In the first sentence the biggest action is “ran”. In the second, the back “stumbled” and “stretched”. Those two verbs conjure up more specific action than the weak “ran” and, as a result, gives the sentence a greater immediacy, thus adding more excitement to the ending of the story.
In the above example “stumbled” and “stretched” are strong verbs. So, what’s a strong verb?
A strong verb describes the action in a specific manner evoking a clarity and conciseness to the sentence. Notice four attributes of strong verbs: descriptive, specific, evocative and conciseness.
One source I found divided weak verbs into linking verbs and vague verbs. Linking verbs are the “is, are, was, were, be, being” verbs. They don’t really reveal any specific action. Vague verbs operate just as the name implies. They talk about action but don’t deliver the specifics. For example “run” can mean saunter, sprint, dash, gallop, etc. What kind of running was actually performed?
Using strong verbs means there are some things to avoid:
- Avoid the “to be” verbs. These are the “linking” verbs I mentioned earlier, the “is, are, was, were, be, being” verbs. They link the subject to the predicate but little else. For example, if describing your character’s height, instead of writing: “He is tall.” Say, “He rockets to the stratosphere.” Maybe a little wordy, but “rockets” arouses a much more vivid picture of the character’s height.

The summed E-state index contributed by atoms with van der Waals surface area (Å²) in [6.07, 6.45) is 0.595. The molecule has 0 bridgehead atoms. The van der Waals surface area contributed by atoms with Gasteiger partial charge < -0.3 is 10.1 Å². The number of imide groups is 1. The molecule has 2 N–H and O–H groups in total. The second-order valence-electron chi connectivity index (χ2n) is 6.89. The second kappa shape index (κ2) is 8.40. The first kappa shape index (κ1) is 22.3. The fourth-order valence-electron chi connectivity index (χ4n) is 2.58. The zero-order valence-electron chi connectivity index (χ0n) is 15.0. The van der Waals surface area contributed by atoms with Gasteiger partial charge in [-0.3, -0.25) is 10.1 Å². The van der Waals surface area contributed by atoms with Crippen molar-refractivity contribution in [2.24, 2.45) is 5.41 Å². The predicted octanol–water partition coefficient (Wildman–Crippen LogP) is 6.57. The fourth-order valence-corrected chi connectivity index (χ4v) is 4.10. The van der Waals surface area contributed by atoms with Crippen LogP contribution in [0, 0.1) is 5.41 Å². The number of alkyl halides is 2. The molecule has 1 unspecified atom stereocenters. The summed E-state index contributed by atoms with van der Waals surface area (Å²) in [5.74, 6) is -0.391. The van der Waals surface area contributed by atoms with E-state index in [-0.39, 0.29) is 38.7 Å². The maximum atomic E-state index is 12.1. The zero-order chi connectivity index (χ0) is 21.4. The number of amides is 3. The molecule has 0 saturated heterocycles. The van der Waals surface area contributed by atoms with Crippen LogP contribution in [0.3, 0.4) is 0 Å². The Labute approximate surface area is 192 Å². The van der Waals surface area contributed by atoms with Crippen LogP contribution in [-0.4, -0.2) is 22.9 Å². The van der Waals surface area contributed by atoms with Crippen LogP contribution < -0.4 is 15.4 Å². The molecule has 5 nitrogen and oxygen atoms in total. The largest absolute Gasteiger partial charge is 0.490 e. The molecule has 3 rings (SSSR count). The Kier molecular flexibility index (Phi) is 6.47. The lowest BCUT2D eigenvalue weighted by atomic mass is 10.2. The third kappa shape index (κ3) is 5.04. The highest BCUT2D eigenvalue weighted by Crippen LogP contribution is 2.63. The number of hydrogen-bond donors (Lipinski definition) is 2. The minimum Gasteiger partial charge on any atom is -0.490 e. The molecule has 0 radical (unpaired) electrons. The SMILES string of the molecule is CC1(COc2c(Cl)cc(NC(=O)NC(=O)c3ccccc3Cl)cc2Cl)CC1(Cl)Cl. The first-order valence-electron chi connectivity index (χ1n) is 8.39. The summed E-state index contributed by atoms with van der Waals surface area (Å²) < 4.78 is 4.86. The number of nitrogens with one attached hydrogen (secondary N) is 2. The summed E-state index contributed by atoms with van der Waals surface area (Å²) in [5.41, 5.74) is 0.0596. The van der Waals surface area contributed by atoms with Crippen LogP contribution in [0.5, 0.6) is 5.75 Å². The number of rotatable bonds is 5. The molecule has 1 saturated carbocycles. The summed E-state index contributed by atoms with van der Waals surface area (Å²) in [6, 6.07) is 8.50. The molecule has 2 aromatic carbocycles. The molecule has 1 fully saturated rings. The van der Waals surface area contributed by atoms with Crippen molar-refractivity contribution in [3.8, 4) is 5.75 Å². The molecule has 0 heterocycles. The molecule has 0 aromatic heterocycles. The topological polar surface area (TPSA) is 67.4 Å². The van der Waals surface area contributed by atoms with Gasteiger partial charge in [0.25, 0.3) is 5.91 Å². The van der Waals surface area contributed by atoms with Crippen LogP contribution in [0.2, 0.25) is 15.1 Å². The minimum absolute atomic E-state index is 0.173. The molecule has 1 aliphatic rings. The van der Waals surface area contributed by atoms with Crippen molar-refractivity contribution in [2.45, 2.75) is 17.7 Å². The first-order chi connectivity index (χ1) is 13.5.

- Avoid the passive voice. The passive voice combines a linking verb with another. This may go over in business writing, but for fiction the passive voice really slows things down. It goes like this: “The bird was singing early this morning.” The linking verb “was”, in this case, combines with “singing”. It’s better to say, “The bird warbled at the crack of dawn.”
- Avoid “he said” and “she said” (in some cases). In the past when attributing a character’s statement, writers avoided the familiar “he said” or “she asked” for more colorful phrases such as: he interjected, she bellowed, he roared, or the double entendred he ejaculated. In recent years many books on writing have shied away from recommending such “purple prose” and have emphasized returning to the simple, “he said”. But, the pendulum has started to swing back, not completely, but in a reasonable way. For example, your archeologist hero has been captured by the villain and sits tied up in the dungeon. The bad guy is desperate for the treasure map and leans in close. “Where is the map?” he asks. In this case “ask” is a weak verb. How about? “Where is the map? he demands. “Demands” conveys the villain’s desperation better than “asks”. But, do us all a favor and use those strong attributives sparingly.
Google “strong verbs” and you’ll find articles with a listing of strong verbs. Print out one the lists and keep it near your computer. Let it remind you that there are verbs much more powerful than the vanilla ran, said, did, came, is, etc. Use the alternative strong verb and watch your writing soar.